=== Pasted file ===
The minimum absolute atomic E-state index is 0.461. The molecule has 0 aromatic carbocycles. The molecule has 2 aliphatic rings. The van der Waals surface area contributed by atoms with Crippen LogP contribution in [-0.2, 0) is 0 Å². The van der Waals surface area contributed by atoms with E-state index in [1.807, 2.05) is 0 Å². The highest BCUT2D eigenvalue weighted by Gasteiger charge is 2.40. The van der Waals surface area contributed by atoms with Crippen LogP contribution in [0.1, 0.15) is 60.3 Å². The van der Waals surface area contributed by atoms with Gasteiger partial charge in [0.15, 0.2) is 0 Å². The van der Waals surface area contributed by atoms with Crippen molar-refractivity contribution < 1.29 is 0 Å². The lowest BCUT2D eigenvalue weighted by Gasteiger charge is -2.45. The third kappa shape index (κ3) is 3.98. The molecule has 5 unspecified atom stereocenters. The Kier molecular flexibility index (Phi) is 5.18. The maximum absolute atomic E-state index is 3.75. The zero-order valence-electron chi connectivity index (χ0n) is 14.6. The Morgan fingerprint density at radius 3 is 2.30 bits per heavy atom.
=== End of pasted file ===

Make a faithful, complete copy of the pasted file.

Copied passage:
The minimum absolute atomic E-state index is 0.461. The molecule has 0 aromatic carbocycles. The molecule has 2 aliphatic rings. The van der Waals surface area contributed by atoms with Crippen LogP contribution in [-0.2, 0) is 0 Å². The van der Waals surface area contributed by atoms with E-state index in [1.807, 2.05) is 0 Å². The highest BCUT2D eigenvalue weighted by Gasteiger charge is 2.40. The van der Waals surface area contributed by atoms with Crippen LogP contribution in [0.1, 0.15) is 60.3 Å². The van der Waals surface area contributed by atoms with Gasteiger partial charge in [0.15, 0.2) is 0 Å². The van der Waals surface area contributed by atoms with Crippen molar-refractivity contribution < 1.29 is 0 Å². The lowest BCUT2D eigenvalue weighted by Gasteiger charge is -2.45. The third kappa shape index (κ3) is 3.98. The molecule has 5 unspecified atom stereocenters. The Kier molecular flexibility index (Phi) is 5.18. The maximum absolute atomic E-state index is 3.75. The zero-order valence-electron chi connectivity index (χ0n) is 14.6. The Morgan fingerprint density at radius 3 is 2.30 bits per heavy atom.